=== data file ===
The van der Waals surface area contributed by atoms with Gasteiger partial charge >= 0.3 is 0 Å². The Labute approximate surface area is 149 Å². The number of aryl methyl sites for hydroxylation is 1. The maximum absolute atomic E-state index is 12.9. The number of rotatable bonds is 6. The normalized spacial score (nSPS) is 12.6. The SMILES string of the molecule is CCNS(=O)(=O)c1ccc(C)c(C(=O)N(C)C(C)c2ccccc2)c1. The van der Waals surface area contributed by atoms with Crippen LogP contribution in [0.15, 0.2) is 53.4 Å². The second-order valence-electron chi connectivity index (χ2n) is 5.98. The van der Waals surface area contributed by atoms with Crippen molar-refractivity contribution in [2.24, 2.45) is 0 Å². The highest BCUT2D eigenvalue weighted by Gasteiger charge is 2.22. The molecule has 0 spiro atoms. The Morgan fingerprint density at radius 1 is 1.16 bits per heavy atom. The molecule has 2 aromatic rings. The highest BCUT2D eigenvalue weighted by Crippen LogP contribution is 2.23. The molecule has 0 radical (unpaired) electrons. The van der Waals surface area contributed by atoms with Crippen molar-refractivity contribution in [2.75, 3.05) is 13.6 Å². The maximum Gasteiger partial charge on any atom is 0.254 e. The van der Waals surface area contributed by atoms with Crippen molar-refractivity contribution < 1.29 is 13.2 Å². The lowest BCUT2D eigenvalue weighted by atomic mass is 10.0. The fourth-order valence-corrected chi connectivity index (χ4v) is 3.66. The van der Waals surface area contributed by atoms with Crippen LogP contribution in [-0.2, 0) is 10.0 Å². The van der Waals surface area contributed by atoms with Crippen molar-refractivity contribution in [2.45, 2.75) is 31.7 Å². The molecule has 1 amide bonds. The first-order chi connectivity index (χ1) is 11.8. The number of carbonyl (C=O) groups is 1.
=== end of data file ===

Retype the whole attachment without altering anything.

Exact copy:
The van der Waals surface area contributed by atoms with Gasteiger partial charge >= 0.3 is 0 Å². The Labute approximate surface area is 149 Å². The number of aryl methyl sites for hydroxylation is 1. The maximum absolute atomic E-state index is 12.9. The number of rotatable bonds is 6. The normalized spacial score (nSPS) is 12.6. The SMILES string of the molecule is CCNS(=O)(=O)c1ccc(C)c(C(=O)N(C)C(C)c2ccccc2)c1. The van der Waals surface area contributed by atoms with Crippen LogP contribution in [0.15, 0.2) is 53.4 Å². The second-order valence-electron chi connectivity index (χ2n) is 5.98. The van der Waals surface area contributed by atoms with Crippen molar-refractivity contribution in [2.24, 2.45) is 0 Å². The highest BCUT2D eigenvalue weighted by Gasteiger charge is 2.22. The molecule has 0 spiro atoms. The Morgan fingerprint density at radius 1 is 1.16 bits per heavy atom. The molecule has 2 aromatic rings. The highest BCUT2D eigenvalue weighted by Crippen LogP contribution is 2.23. The molecule has 0 radical (unpaired) electrons. The van der Waals surface area contributed by atoms with Crippen molar-refractivity contribution in [2.75, 3.05) is 13.6 Å². The maximum Gasteiger partial charge on any atom is 0.254 e. The van der Waals surface area contributed by atoms with Crippen molar-refractivity contribution < 1.29 is 13.2 Å². The lowest BCUT2D eigenvalue weighted by atomic mass is 10.0. The fourth-order valence-corrected chi connectivity index (χ4v) is 3.66. The van der Waals surface area contributed by atoms with Crippen LogP contribution in [-0.2, 0) is 10.0 Å². The van der Waals surface area contributed by atoms with Crippen molar-refractivity contribution in [2.45, 2.75) is 31.7 Å². The molecule has 1 amide bonds. The first-order chi connectivity index (χ1) is 11.8. The number of carbonyl (C=O) groups is 1.